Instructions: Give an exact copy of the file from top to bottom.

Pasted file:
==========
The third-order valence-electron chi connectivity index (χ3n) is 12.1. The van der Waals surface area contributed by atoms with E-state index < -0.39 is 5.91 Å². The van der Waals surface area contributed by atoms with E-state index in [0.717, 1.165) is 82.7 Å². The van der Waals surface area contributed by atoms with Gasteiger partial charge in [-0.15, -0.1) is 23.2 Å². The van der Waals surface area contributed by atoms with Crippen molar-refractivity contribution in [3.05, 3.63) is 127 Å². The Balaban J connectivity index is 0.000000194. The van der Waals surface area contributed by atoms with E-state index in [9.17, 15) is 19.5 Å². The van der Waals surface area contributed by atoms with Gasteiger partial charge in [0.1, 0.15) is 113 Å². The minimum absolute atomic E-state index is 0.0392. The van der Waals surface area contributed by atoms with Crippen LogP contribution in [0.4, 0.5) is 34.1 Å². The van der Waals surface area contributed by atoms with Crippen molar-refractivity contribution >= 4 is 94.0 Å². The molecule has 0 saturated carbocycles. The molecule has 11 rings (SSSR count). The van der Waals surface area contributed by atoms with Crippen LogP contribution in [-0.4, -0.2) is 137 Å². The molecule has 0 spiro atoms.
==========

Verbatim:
The third-order valence-electron chi connectivity index (χ3n) is 12.1. The van der Waals surface area contributed by atoms with E-state index < -0.39 is 5.91 Å². The van der Waals surface area contributed by atoms with E-state index in [0.717, 1.165) is 82.7 Å². The van der Waals surface area contributed by atoms with Gasteiger partial charge in [-0.15, -0.1) is 23.2 Å². The van der Waals surface area contributed by atoms with Crippen molar-refractivity contribution in [3.05, 3.63) is 127 Å². The Balaban J connectivity index is 0.000000194. The van der Waals surface area contributed by atoms with E-state index in [9.17, 15) is 19.5 Å². The van der Waals surface area contributed by atoms with Gasteiger partial charge in [0.1, 0.15) is 113 Å². The minimum absolute atomic E-state index is 0.0392. The van der Waals surface area contributed by atoms with Crippen LogP contribution in [0.4, 0.5) is 34.1 Å². The van der Waals surface area contributed by atoms with Crippen molar-refractivity contribution >= 4 is 94.0 Å². The molecule has 0 saturated carbocycles. The molecule has 11 rings (SSSR count). The van der Waals surface area contributed by atoms with Crippen LogP contribution in [-0.4, -0.2) is 137 Å². The molecule has 0 spiro atoms.